Portishead railway line is cleared
By Carol_Deacon | Wednesday, March 13, 2013, 09:15
WORK has started on clearing part of Portishead's disused railway line - nearly 50 years after passenger trains last used the route.
Overgrown vegetation is removed from the tracks
North Somerset Council has appointed contractors to start cutting back vegetation a section of the three miles of the track it owns in the town.
The work involves cutting back vegetation to gain access to the track bed and to bridges and culverts.
The work is being done ahead of the nesting season to allow surveyors to then move in and check the line and the surrounding ground.
Inspections will also be carried out to identify any wildlife which may be living in the area and whether there are any rare species.
North Somerset Council spokesman, Richard Turner, said; "Work started at the end of February on the partial vegetation clearance of the disused section of the Portishead to Bristol railway.
"These partial works need to be done now so we can establish a more detailed design of the scope and estimated cost of works that would be required on this section of the rail line, if the passenger railway project is to proceed.
"Ecology surveys have been undertaken which have identified a range of wildlife and protected species on the land.
"Because of this the clearance work is being carried out under the supervision of a qualified ecologist."
The work is expected to take several weeks to complete and is likely to overlap the bird nesting season.
As a result an ecologist will remain on site to ensure that the clearance works avoid nesting birds and other protected species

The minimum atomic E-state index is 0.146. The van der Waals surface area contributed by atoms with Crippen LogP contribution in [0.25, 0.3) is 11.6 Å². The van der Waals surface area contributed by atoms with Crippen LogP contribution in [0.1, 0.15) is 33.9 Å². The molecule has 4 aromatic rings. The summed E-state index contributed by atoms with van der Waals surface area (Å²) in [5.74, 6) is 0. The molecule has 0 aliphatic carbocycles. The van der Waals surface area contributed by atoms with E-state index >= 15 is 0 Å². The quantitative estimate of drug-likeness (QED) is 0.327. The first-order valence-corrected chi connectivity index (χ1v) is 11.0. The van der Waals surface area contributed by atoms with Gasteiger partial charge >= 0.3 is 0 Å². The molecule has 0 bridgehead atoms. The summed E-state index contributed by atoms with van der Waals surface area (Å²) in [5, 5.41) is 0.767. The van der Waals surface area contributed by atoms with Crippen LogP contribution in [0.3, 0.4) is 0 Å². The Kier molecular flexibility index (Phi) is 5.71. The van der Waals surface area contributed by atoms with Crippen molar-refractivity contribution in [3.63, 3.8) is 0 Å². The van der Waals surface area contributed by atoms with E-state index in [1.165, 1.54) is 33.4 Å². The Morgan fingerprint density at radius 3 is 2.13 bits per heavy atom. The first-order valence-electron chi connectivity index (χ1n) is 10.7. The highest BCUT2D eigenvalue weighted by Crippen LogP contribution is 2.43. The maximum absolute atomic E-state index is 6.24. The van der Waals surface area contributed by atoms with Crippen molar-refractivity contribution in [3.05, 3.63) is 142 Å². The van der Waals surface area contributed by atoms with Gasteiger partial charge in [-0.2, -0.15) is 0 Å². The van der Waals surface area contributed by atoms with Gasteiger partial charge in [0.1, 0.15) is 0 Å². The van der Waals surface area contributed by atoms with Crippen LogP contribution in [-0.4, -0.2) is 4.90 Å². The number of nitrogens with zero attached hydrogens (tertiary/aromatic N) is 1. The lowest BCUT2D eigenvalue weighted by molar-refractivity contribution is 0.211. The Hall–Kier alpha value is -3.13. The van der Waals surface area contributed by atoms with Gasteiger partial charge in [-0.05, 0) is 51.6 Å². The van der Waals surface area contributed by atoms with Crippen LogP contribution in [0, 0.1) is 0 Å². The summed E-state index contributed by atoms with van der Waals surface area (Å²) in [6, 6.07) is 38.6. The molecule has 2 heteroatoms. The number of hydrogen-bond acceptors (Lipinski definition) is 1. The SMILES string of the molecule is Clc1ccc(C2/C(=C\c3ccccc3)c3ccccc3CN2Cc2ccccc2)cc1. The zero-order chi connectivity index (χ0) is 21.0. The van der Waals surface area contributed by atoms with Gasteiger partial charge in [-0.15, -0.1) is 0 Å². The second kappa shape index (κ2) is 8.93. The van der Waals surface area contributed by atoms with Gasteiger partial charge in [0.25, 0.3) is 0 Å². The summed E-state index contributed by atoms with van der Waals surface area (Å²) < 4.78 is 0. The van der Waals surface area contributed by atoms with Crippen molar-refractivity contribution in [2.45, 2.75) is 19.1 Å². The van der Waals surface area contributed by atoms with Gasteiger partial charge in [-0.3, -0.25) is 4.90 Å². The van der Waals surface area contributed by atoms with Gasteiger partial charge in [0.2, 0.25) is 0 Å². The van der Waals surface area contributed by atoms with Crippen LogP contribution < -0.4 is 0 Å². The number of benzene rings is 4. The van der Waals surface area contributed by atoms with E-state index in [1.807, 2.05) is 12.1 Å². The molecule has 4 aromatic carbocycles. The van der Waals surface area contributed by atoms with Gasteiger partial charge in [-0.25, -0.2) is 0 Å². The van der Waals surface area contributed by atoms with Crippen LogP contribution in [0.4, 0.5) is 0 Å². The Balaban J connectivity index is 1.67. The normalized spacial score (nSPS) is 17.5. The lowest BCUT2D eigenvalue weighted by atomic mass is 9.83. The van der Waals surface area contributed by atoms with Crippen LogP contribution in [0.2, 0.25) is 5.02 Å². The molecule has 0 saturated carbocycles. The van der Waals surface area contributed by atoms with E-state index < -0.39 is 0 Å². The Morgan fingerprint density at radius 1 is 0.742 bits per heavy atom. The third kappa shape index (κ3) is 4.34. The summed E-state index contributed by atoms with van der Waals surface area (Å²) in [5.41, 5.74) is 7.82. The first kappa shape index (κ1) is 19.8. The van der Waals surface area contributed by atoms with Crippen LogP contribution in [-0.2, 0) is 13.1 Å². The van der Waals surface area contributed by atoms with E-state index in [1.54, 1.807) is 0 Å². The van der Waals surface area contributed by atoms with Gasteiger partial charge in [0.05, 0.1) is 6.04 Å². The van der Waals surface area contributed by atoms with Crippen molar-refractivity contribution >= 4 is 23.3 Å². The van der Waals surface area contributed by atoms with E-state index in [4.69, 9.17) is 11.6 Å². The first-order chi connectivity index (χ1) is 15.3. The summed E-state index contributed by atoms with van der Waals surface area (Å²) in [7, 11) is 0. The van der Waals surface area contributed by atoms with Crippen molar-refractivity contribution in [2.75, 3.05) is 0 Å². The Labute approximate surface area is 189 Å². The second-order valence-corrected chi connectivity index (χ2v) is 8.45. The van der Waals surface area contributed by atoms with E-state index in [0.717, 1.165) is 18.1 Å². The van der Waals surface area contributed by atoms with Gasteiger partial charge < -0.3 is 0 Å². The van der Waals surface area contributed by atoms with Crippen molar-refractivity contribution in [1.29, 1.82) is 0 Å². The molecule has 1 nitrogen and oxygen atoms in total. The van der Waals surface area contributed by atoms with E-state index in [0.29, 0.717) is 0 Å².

It is hoped that if Government funding is agreed for the project trains could be running out of Portishead again by 2017.
North Somerset Council executive member for strategic planning and transport, Councillor Elfan Ap Rees, said: "We will not be clearing the whole line.
"Once the clearing work is done then we can move ahead with the next step of surveying the site.
"We are continuing to progress with the opening of the Portishead railway and are continuing to look at reducing costs to ensure any opening comes in within the proposed budget."
The Department for Transport is expected to make an announcement on funding later this year.
The Portishead rail line is expected to be opened in 2017 as part of the long-awaited plans to create the Greater Bristol Metro - re-opening existing track and old stations to ease congestion on the road network in the Bristol area.
The work to re-open the town's railway would include re-laying the three miles of redundant track between Portishead and Portbury - purchased by North Somerset several years ago to protect it - and building a new station.
A new road bridge would be built over the railway at Quays Avenue in Portishead and a station would have to be built in land already earmarked at Harbour Road.
Money would also have to be spent on upgrading the six mile section of the track between Portbury Dock as currently it is not of a good enough standard to run passenger services.
Further work is also needed at Pill tunnel to improve the drainage and lines to allow passenger trains through there safely.
If the project is successful and the line re-opened, it could mean an end to the gridlock often seen on the Portbury Hundred - the main route out of Portishead.
A study in 2010 showed that travel time from Portishead would be 17 minutes compared to an hour by road during peak times.
Brunel first proposed the line in 1839 but it was actually built by the Bristol and Portishead Pier and Railway Company and opened on April 18 1867.
It was laid as a single line broad gauge branch running from Bristol to Portishead.
The line was closed to passenger traffic in September 1964 and freight in 1981 and lay unused apart from the occasional steam specials.